Laura Finnigan, who leads the TSP Residential Property team discusses what you should do with your title deeds.
Title Deeds are documents which prove ownership of property or land.
During the last 90 years the Land Registry have been compiling a central register of property and land in England. It is now compulsory to register any sale, purchase, deed of gift, mortgage, new lease or assent with the Land Registry. This has been phased in gradually in different areas over the last 30 years or so; in the Tendring and Colchester areas compulsory registration was introduced in 1986.
Therefore, if you purchased your property or land in this area before 1986, it is likely that your title to the property is unregistered. This means a record of your ownership is not held centrally at the Land Registry. Your deeds may be held by a solicitor, a mortgage lender or by you, at home, or perhaps lodged at your bank.
The unregistered title deeds show a history of the land or property ownership that can sometimes go back over the last 100 years and beyond. The deeds also show that you have a right to be in possession of the land.
All titles to registered properties can be accessed online via the Land Registry’s “Find a Property Service” so you can check whether your land or property is registered by visiting www.landregistry.gov.uk/public/online-services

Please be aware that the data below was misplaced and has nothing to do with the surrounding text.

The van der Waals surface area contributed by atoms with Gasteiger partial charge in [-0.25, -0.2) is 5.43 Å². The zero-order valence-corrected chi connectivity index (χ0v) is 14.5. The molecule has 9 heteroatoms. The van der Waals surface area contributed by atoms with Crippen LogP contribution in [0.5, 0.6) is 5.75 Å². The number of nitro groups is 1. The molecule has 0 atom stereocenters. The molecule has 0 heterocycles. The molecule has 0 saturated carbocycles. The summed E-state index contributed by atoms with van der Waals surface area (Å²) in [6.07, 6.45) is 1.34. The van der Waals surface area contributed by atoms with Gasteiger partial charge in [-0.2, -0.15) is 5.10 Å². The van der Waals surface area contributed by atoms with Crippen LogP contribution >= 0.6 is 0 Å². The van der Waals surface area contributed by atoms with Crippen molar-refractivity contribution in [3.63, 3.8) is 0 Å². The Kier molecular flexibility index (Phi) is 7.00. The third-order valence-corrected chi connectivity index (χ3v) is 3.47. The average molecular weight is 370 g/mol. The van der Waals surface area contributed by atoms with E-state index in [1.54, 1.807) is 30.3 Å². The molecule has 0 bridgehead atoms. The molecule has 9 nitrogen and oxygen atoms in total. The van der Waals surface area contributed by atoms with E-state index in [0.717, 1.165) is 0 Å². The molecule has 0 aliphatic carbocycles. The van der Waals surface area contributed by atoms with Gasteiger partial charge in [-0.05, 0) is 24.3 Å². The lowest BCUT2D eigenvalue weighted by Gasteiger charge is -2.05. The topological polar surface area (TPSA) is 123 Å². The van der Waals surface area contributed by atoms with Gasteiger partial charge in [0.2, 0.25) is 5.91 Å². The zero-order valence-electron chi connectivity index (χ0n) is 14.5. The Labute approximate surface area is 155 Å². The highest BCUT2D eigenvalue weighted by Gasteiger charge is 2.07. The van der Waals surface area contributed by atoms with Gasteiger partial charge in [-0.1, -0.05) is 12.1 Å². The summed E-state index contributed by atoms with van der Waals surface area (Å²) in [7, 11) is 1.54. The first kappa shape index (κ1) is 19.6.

If your property is unregistered and the deeds were to be lost, damaged or destroyed then it could be a difficult, lengthy and potentially expensive process to prove your ownership of the property. An application would need to be made to the Land Registry with evidence of who lost the deeds and details of when and where they were lost.
If the Land Registry believes there is sufficient evidence of ownership they will create an entry with a title number showing Title Absolute which means the Land Registry guarantees the land is owned correctly.
If there is insufficient evidence to prove ownership the Land Registry may award you with Possessory Title. This means the entry on the central register is created subject to any unknown rights or interests and the title is not guaranteed by the Land Registry. This may cause problems when you come to sell the property in the future.
The advantages of having a registered title are:
- Security of title
- A plan produced by the Land Registry showing the extent of the land
- The “deeds” are held on a central record and cannot be lost
- The register for each property clearly sets out any rights or interests
- It protects against anyone applying to hold your land under “squatters’ rights”
- Any future sale is less likely to be affected by difficulties relating to ownership
To minimise the risk of future problems Thompson Smith and Puxon recommend that, if your property is currently unregistered, you apply to the Land Registry for its first registration. The Land Registry is encouraging people with unregistered properties or land to apply for first registration by reducing their fees for voluntary applications.
Contact the Residential Property team for more information on how they can help you with your property sale and purchase email@example.com